Formerly one of the most tradition-bound, staid and ignored wines in the world, Sherry is now surging in popularity. Over the last decade, a new generation of drinkers has embraced this fortified wine from Spain’s deep south.
This isn’t the first time Sherry has expanded its reach. The word on Sherry, at least out of Jerez, the capital of Sherry production, has long been that it’s making headway or on the cusp of being the next big thing for global bartenders and wine lovers. But, according to the sommeliers who sell Sherry daily, there’s something different about the enthusiasm for Sherry this time around.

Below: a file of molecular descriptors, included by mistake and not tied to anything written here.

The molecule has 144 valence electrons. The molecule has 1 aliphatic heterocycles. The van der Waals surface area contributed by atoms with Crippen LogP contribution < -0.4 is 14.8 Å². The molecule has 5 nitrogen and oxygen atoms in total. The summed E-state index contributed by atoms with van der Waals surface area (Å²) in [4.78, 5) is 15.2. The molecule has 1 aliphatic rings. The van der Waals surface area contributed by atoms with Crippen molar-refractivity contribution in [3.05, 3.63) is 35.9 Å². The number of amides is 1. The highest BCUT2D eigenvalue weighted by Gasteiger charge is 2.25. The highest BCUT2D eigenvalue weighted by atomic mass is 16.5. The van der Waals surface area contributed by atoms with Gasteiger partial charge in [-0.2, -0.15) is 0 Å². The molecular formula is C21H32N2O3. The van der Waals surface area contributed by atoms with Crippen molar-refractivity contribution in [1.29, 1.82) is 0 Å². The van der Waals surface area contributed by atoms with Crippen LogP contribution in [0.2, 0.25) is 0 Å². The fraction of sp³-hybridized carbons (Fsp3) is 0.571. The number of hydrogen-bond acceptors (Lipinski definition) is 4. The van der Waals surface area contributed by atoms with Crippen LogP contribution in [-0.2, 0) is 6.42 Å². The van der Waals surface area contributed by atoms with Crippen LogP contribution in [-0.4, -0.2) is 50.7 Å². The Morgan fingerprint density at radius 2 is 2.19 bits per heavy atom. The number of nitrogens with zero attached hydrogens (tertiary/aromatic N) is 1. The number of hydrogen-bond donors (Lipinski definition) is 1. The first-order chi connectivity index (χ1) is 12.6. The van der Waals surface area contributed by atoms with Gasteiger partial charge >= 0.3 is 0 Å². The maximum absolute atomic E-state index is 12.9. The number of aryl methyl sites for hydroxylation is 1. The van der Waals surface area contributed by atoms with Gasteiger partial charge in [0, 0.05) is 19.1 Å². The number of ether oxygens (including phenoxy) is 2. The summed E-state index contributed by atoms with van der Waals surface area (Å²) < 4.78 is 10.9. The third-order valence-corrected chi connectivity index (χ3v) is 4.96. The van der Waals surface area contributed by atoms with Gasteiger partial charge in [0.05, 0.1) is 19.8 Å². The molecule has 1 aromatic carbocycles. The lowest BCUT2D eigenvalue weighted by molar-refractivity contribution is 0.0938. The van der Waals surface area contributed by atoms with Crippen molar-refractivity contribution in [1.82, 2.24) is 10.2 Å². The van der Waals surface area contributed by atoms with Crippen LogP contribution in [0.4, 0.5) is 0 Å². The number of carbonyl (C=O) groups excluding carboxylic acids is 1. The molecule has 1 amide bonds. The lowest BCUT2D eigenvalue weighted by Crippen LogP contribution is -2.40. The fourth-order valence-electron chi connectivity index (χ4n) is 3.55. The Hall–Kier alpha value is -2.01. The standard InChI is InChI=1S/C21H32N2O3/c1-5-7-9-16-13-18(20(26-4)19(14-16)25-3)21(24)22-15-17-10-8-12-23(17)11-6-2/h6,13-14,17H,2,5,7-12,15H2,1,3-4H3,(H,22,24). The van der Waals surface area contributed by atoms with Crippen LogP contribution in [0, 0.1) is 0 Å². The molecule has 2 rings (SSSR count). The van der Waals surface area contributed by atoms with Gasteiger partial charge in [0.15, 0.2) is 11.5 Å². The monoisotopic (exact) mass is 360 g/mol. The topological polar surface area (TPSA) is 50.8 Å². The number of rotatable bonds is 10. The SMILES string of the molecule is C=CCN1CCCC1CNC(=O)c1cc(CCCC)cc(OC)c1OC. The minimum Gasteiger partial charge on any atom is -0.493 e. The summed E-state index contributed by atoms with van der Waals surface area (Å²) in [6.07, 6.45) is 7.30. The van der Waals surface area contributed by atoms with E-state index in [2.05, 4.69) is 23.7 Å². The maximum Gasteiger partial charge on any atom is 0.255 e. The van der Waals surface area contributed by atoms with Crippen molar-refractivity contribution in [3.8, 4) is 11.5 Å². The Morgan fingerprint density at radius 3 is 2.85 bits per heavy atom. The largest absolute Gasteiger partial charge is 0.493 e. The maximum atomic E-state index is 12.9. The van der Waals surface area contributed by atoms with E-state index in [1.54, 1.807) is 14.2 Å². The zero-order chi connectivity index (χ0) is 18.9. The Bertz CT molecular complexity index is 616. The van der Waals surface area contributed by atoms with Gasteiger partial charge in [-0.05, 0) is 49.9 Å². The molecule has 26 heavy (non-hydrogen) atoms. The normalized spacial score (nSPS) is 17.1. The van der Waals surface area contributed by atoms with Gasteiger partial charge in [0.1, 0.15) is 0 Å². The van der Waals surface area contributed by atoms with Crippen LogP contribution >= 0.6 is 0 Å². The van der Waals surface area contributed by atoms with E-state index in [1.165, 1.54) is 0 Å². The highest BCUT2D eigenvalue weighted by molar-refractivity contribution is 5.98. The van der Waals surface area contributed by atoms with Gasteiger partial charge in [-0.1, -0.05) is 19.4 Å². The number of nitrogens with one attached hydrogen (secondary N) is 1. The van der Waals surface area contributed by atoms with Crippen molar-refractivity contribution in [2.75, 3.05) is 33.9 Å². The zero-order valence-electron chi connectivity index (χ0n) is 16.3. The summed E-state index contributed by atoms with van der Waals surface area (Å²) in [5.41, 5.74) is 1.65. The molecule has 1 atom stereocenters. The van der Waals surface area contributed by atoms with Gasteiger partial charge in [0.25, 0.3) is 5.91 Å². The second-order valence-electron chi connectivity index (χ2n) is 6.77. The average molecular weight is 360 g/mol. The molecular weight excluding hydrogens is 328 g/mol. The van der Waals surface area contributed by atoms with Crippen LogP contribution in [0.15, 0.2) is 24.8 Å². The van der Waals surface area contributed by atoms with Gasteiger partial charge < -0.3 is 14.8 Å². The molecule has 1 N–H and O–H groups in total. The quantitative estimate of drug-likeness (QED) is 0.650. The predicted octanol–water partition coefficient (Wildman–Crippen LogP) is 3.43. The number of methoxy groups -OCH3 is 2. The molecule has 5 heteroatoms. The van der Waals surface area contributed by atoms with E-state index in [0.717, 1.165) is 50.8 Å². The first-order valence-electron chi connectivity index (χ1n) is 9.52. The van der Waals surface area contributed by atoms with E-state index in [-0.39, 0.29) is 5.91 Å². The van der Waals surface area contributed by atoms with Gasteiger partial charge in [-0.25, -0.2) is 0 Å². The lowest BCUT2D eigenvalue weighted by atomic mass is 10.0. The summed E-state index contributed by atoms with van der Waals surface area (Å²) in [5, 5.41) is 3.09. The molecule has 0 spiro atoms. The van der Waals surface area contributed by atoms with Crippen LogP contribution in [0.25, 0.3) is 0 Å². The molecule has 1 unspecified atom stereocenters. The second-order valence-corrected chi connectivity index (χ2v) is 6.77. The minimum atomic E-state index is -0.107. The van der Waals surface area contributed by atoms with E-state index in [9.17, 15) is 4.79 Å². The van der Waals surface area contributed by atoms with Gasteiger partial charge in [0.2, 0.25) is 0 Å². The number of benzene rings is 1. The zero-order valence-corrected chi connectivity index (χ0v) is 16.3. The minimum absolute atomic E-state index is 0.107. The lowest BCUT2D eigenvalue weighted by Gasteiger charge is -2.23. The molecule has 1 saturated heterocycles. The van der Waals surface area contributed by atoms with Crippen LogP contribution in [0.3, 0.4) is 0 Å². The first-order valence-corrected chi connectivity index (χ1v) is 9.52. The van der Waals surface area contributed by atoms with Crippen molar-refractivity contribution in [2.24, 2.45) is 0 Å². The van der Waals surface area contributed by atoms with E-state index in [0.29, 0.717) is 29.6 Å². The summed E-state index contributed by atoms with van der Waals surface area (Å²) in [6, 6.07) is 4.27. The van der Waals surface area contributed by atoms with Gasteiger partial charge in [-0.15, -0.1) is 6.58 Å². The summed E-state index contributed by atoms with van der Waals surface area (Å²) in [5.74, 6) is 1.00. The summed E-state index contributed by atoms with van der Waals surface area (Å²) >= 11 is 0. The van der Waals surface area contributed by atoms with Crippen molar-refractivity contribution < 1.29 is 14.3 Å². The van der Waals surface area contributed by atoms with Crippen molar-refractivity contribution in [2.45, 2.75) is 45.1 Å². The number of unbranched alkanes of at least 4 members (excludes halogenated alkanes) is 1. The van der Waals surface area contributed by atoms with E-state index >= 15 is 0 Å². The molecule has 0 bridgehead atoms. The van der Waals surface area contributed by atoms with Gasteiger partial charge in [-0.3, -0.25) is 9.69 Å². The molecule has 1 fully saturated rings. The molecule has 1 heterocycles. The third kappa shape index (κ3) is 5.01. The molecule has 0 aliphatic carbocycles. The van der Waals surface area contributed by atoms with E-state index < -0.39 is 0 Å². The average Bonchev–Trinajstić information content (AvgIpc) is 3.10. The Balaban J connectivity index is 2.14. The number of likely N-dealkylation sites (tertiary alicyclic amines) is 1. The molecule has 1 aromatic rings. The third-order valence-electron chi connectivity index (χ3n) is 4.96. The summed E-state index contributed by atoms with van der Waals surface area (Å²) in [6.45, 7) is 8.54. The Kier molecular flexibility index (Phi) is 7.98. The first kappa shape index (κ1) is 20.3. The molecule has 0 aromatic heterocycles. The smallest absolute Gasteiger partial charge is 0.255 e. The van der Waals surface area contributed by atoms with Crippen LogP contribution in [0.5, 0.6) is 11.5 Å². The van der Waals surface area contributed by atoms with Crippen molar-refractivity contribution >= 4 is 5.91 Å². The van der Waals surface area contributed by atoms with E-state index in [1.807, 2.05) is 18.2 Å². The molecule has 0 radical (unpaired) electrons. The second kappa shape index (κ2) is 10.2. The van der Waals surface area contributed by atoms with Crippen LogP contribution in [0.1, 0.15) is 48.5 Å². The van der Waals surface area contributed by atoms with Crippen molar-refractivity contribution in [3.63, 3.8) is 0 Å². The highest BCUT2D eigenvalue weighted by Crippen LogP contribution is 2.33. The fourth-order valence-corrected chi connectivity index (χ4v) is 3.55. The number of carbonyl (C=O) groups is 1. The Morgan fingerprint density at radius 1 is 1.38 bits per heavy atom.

“We’re seeing an openness to trying different Sherries, especially among customers in their 20s and 30s, and that’s refreshing,” says Gil Avital, formerly the wine director at Tertulia and El Colmado, a pair of Spanish restaurants in New York City. “Still, the majority of our guests need guidance when selecting a Sherry to go with what they’re eating. To really know Sherry, one needs to spend a lot of time tasting the many different styles from the different subregions and producers.”